Readers were asked to fill in the song title and artist, and to explain why they made their selection. While thousands of people voted for the usual suspects (The Beatles, Madonna, Elvis, etc.), some enterprising Irish music fans started a write-in campaign for “A Nation Once Again,” by The Wolfe Tones. The reason: “800 years of oppression, that’s why!”
The BBC site was inundated with an avalanche of Irish votes, as people sent copies of the e-mail to everyone they knew, urging them to vote. The grassroots campaign was so successful that by the time the voting was closed last Friday, out of 5,300 songs, “A Nation Once Again” had made it into the top 10.
BBC suits were surprised, to say the least.
” ‘A Nation Once Again’ has come from nowhere,” said a spokesman. “The response has been enormous. Hundreds of votes have flooded in for it.”
Naturally, the Wolfe Tones — both the Provisional Wing (Brian Warfield, Tommy Byrne and Noel Nagle) and the Official Wing (Derek Warfield) are thrilled. Separately, of course.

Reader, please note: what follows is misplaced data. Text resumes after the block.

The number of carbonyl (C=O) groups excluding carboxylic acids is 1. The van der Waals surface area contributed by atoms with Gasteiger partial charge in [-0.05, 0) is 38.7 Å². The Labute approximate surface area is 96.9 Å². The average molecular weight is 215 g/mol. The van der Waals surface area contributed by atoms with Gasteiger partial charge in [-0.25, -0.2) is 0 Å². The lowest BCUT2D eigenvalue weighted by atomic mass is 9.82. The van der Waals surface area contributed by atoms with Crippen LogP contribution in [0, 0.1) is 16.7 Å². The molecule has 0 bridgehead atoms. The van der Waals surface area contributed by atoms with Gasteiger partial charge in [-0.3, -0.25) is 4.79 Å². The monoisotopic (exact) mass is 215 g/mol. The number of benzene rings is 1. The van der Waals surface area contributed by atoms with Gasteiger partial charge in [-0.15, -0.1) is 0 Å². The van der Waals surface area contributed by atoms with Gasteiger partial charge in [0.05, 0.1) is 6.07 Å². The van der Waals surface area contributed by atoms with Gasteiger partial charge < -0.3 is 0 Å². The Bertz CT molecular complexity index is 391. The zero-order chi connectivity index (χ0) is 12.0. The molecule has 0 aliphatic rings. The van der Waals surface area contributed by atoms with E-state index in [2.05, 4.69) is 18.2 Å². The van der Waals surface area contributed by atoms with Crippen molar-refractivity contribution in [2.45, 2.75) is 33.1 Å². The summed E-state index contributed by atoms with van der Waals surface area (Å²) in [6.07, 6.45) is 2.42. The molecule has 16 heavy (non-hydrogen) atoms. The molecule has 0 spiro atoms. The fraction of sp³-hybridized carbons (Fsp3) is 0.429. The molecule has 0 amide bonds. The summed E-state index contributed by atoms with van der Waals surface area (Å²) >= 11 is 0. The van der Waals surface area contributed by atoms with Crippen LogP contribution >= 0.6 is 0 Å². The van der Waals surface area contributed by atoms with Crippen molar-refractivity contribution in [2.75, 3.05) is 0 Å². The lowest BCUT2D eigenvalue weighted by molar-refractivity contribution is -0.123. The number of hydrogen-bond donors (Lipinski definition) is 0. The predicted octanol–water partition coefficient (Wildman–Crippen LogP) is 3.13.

Brian summed up the feelings of both sides of the band.
“We find all this a great craic,” he said. “It’s something that we would never have expected. We’re absolutely thrilled to bits.”
Warfield, the band’s banjo player and author of hits like “Joe McDonnell,” said he’s thrilled that this particular song made it onto the short list. It was written in the mid-19th century by Thomas Davis, a Protestant lawyer and a leader of the Young Ireland movement.
“To see this song alongside the likes of John Lennon’s ‘Imagine’ makes us all very proud,” said Warfield. “The song appeals to Irish people so much because it’s about Ireland’s struggle for independence.”
And, of course, because voting for it annoys the British to no end. And sure, isn’t that the very best reason of all?